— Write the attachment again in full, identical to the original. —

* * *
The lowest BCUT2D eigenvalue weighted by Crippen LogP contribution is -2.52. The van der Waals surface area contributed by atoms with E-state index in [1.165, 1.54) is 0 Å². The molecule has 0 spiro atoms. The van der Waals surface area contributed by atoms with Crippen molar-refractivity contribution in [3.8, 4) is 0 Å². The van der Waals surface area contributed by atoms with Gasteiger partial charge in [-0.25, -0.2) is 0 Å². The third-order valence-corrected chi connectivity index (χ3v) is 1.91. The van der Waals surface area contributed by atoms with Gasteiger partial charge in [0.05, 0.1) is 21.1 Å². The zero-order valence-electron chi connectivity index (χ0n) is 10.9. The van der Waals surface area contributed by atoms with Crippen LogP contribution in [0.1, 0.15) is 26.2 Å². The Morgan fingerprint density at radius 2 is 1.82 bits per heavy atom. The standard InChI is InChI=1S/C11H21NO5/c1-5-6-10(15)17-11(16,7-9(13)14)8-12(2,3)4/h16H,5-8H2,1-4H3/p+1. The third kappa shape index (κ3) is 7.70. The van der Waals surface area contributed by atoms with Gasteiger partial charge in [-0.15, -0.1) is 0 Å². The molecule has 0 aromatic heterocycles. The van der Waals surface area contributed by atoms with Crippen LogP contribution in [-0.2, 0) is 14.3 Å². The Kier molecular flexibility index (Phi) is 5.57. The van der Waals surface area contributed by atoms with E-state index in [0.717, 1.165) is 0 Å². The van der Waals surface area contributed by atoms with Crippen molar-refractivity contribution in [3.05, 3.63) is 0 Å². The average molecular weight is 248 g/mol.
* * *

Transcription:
The lowest BCUT2D eigenvalue weighted by Crippen LogP contribution is -2.52. The van der Waals surface area contributed by atoms with E-state index in [1.165, 1.54) is 0 Å². The molecule has 0 spiro atoms. The van der Waals surface area contributed by atoms with Crippen molar-refractivity contribution in [3.8, 4) is 0 Å². The van der Waals surface area contributed by atoms with Gasteiger partial charge in [-0.25, -0.2) is 0 Å². The third-order valence-corrected chi connectivity index (χ3v) is 1.91. The van der Waals surface area contributed by atoms with Gasteiger partial charge in [0.05, 0.1) is 21.1 Å². The zero-order valence-electron chi connectivity index (χ0n) is 10.9. The van der Waals surface area contributed by atoms with Crippen LogP contribution in [0.1, 0.15) is 26.2 Å². The Morgan fingerprint density at radius 2 is 1.82 bits per heavy atom. The standard InChI is InChI=1S/C11H21NO5/c1-5-6-10(15)17-11(16,7-9(13)14)8-12(2,3)4/h16H,5-8H2,1-4H3/p+1. The third kappa shape index (κ3) is 7.70. The van der Waals surface area contributed by atoms with Gasteiger partial charge in [-0.15, -0.1) is 0 Å². The molecule has 0 aromatic heterocycles. The van der Waals surface area contributed by atoms with Crippen LogP contribution in [-0.2, 0) is 14.3 Å². The Kier molecular flexibility index (Phi) is 5.57. The van der Waals surface area contributed by atoms with E-state index in [0.717, 1.165) is 0 Å². The van der Waals surface area contributed by atoms with Crippen molar-refractivity contribution in [3.05, 3.63) is 0 Å². The average molecular weight is 248 g/mol.